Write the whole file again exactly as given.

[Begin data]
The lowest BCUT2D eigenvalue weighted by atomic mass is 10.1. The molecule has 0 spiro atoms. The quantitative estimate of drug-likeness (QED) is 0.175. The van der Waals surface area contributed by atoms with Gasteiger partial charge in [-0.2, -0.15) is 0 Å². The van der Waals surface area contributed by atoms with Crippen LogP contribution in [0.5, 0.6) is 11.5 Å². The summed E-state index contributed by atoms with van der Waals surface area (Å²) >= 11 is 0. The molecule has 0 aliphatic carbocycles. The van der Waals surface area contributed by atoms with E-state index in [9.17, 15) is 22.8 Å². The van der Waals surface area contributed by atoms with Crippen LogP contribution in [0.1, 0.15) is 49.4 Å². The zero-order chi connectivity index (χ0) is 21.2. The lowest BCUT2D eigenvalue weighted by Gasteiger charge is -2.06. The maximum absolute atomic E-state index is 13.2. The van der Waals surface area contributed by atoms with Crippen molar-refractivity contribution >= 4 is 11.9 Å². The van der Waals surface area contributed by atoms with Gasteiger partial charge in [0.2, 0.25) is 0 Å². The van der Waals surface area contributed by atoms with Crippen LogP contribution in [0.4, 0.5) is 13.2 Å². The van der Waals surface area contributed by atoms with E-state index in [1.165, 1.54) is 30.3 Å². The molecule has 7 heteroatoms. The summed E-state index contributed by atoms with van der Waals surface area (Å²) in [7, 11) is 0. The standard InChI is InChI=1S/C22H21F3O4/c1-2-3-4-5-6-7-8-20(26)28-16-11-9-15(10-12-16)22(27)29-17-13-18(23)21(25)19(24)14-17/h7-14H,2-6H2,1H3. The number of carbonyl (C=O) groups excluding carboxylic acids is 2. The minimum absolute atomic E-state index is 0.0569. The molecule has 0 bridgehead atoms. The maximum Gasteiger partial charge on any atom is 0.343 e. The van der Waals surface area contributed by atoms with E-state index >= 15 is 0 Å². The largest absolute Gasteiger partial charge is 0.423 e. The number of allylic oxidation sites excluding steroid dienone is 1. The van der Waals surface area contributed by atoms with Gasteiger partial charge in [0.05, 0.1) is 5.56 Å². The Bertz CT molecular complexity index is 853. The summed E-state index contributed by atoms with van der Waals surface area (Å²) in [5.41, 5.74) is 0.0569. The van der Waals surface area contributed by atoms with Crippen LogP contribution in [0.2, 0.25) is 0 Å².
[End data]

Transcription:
The lowest BCUT2D eigenvalue weighted by atomic mass is 10.1. The molecule has 0 spiro atoms. The quantitative estimate of drug-likeness (QED) is 0.175. The van der Waals surface area contributed by atoms with Gasteiger partial charge in [-0.2, -0.15) is 0 Å². The van der Waals surface area contributed by atoms with Crippen LogP contribution in [0.5, 0.6) is 11.5 Å². The summed E-state index contributed by atoms with van der Waals surface area (Å²) >= 11 is 0. The molecule has 0 aliphatic carbocycles. The van der Waals surface area contributed by atoms with E-state index in [9.17, 15) is 22.8 Å². The van der Waals surface area contributed by atoms with Crippen LogP contribution in [0.1, 0.15) is 49.4 Å². The zero-order chi connectivity index (χ0) is 21.2. The lowest BCUT2D eigenvalue weighted by Gasteiger charge is -2.06. The maximum absolute atomic E-state index is 13.2. The van der Waals surface area contributed by atoms with Crippen molar-refractivity contribution >= 4 is 11.9 Å². The van der Waals surface area contributed by atoms with Gasteiger partial charge in [0.2, 0.25) is 0 Å². The van der Waals surface area contributed by atoms with Crippen LogP contribution in [0.4, 0.5) is 13.2 Å². The van der Waals surface area contributed by atoms with E-state index in [1.165, 1.54) is 30.3 Å². The molecule has 7 heteroatoms. The summed E-state index contributed by atoms with van der Waals surface area (Å²) in [7, 11) is 0. The standard InChI is InChI=1S/C22H21F3O4/c1-2-3-4-5-6-7-8-20(26)28-16-11-9-15(10-12-16)22(27)29-17-13-18(23)21(25)19(24)14-17/h7-14H,2-6H2,1H3. The number of carbonyl (C=O) groups excluding carboxylic acids is 2. The minimum absolute atomic E-state index is 0.0569. The molecule has 0 bridgehead atoms. The maximum Gasteiger partial charge on any atom is 0.343 e. The van der Waals surface area contributed by atoms with E-state index >= 15 is 0 Å². The largest absolute Gasteiger partial charge is 0.423 e. The number of allylic oxidation sites excluding steroid dienone is 1. The van der Waals surface area contributed by atoms with Gasteiger partial charge in [0.05, 0.1) is 5.56 Å². The Bertz CT molecular complexity index is 853. The summed E-state index contributed by atoms with van der Waals surface area (Å²) in [5.41, 5.74) is 0.0569. The van der Waals surface area contributed by atoms with Crippen LogP contribution in [0.2, 0.25) is 0 Å².